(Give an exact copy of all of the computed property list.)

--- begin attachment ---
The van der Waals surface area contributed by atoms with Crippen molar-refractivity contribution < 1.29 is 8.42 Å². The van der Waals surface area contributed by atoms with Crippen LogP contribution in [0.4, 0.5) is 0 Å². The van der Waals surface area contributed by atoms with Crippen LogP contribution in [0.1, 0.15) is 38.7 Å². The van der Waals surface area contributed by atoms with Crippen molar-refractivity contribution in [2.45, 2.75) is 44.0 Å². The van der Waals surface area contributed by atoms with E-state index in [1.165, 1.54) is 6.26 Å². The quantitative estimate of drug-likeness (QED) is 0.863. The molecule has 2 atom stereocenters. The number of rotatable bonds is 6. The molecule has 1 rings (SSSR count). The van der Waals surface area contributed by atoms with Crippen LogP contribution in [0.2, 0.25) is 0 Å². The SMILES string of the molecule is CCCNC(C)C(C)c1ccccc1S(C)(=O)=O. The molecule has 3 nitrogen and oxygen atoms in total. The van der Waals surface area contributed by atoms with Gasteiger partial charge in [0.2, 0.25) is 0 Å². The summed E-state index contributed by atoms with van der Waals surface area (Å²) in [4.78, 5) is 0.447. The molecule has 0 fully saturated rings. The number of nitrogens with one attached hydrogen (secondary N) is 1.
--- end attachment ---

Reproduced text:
The van der Waals surface area contributed by atoms with Crippen molar-refractivity contribution < 1.29 is 8.42 Å². The van der Waals surface area contributed by atoms with Crippen LogP contribution in [0.4, 0.5) is 0 Å². The van der Waals surface area contributed by atoms with Crippen LogP contribution in [0.1, 0.15) is 38.7 Å². The van der Waals surface area contributed by atoms with Crippen molar-refractivity contribution in [2.45, 2.75) is 44.0 Å². The van der Waals surface area contributed by atoms with E-state index in [1.165, 1.54) is 6.26 Å². The quantitative estimate of drug-likeness (QED) is 0.863. The molecule has 2 atom stereocenters. The number of rotatable bonds is 6. The molecule has 1 rings (SSSR count). The van der Waals surface area contributed by atoms with Crippen LogP contribution in [0.2, 0.25) is 0 Å². The SMILES string of the molecule is CCCNC(C)C(C)c1ccccc1S(C)(=O)=O. The molecule has 3 nitrogen and oxygen atoms in total. The van der Waals surface area contributed by atoms with Gasteiger partial charge in [0.2, 0.25) is 0 Å². The summed E-state index contributed by atoms with van der Waals surface area (Å²) in [4.78, 5) is 0.447. The molecule has 0 fully saturated rings. The number of nitrogens with one attached hydrogen (secondary N) is 1.